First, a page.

Children who use WIC longer eat better

September 14, 2020
Rachael Zimlich, RN, BSN

Rachael Zimlich is a freelance writer in Cleveland, Ohio. She writes regularly for Contemporary Pediatrics, Managed Healthcare Executive, and Medical Economics.

Children who are eligible in Special Supplemental Nutrition Program for Women, Infants, and Children (WIC) and stay enrolled at least until age 2 years fare better than children who leave the program early, despite still being eligible.

Children who stay in the Special Supplemental Nutrition Program for Women, Infants, and Children (WIC) program beyond infancy score higher marks in nutrition assessments than those who are pulled from the program before age 2 years, according to new research.

The study,1 published in the Journal of the American Academy of Nutrition and Dietetics, sought to investigate how long-term use of government nutrition programs might be helpful in creating a good nutritional foundation for children. The goal of the study was to assess the long-term impact on children whose families participated in the federal WIC nutrition programs beyond infancy.

Researchers investigated the nutritional status of children who were enrolled in WIC for a 2-year period using a series of interviews for the first 2 years of life. The data, which were collected between 2013 and 2016, excluded participants who stopped using the WIC program because they became ineligible, the report notes.

Nancy S. Weinfield, PhD, a research scientist with Kaiser Permanente's Mid-Atlantic Permanente Research Institute, led the study while serving as a senior study director for Westat in Rockville, Maryland.

She says WIC, a federal supplemental nutrition program that serves pregnant and postpartum women, as well as their infants and children up to their fifth birthdays, has many families who drop out of the program early despite continued eligibility.

"To qualify for the program, individuals must meet eligibility criteria, including income guidelines, and must be identified as nutritionally at risk," Weinfield says. "The Special Supplemental Nutrition Program for Women, Infants, and Children serves almost half of the infants born in the United States."

The research team found that, overall, long-term participation in the WIC program was a good thing for the children in the study, with enrollment in the program being significantly associated with diet quality. Diet quality and nutritional health was assessed using the 2015 Healthy Eating Index. Total scores were 4 points higher in the groups that participated in the WIC program for 2 years compared to children who participated in the program for a shorter period of time.

To see how this early withdrawal from the program impacts children, Weinfield and her team investigated a cohort of children who remained eligible for the program, and participated for at least 2 years. When compared to children who left the program early, Weinstein says the team found a significant difference.

"Although children remain age-eligible for WIC until their fifth birthdays, many eligible children stop receiving WIC after they turn 1 year old. Our research demonstrates that there are nutritional benefits for children who continue WIC participation to age 2 years," Weinfield says. "Families with eligible children should be encouraged to continue receiving WIC benefits beyond the first year."

The study didn't examine why families who were still eligible for WIC stopped participating the program, but she says clinicians should be assessing use of the program and encouraging eligible families to continue participation as long as possible.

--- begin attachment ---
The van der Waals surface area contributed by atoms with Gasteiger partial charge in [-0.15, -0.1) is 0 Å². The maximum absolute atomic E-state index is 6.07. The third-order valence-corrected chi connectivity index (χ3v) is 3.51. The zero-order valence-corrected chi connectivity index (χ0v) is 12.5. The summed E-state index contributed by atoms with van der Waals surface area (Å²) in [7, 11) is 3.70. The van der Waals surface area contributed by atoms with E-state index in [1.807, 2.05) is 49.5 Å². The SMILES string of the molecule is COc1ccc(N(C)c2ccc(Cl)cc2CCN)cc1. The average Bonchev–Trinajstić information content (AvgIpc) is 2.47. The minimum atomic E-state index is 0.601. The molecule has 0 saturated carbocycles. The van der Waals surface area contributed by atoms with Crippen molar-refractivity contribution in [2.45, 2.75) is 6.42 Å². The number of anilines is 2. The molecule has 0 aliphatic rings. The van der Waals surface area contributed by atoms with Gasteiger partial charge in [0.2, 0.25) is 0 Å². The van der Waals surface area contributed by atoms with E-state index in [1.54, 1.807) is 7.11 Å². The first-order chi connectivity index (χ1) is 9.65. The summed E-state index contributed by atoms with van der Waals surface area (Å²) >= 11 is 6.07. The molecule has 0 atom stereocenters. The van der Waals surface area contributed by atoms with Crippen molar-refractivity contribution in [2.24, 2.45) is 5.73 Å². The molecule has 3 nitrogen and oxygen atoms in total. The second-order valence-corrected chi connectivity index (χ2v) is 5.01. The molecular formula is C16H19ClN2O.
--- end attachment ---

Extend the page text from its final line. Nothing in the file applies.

"Pediatricians can encourage families of eligible children to consider continuing with WIC after infancy," Weinfield says. "The Special Supplemental Nutrition Program for Women, Infants, and Children is well-known for its support of pregnant and postpartum women and their infants, but the value of its nutritional support for children may be less well known."

Although WIC doesn't offer any direct monetary assistance, Weinfield says the program provides parents with nutritional education and guidance in making decisions about healthy foods. The program also offers referrals to ensure that families in the program are getting access to the care they need.

"It also provides a monthly food package of healthy supplemental foods that is designed for the nutritional needs of the recipients," Weinfield says. "For children ages 1 to 5 years, the package includes milk, 100% juice, breakfast cereals, whole grain bread, eggs, legumes and/or peanut butter, and a cash voucher to purchase fruits and vegetables. The food package is provided in the form of either vouchers or an electronic benefit card that can be used to purchase WIC-eligible foods at participating supermarkets or stores. This combination of healthy supplemental foods, nutrition education to help with dietary choices, and health care referrals offer a wide array of supports for children's nutrition and health."

Weinfield says she hopes the study encourages clinicians to really learn about what WIC has to offer and to help families who need access to the service.

"I hope that pediatricians will take the time to familiarize themselves with the WIC program, so that they can encourage families who may be eligible to seek services, and encourage participating families to continue to participate," Weinfield says. "This is an available and free resource for eligible families who could use this support. For eligible children, continued participation in WIC beyond the infant year has the potential to contribute positively to their diet quality and nutrition."

Reference

  1. Weinfield N, Borger C, Au L, Whaley S, Berman D, Ritchie L. Longer participation in WIC is associated with better diet quality in 24-month-old children. J Acad Nutr Diet. 2020;120(6):963-971. doi:10.1016/j.jand.2019.12.012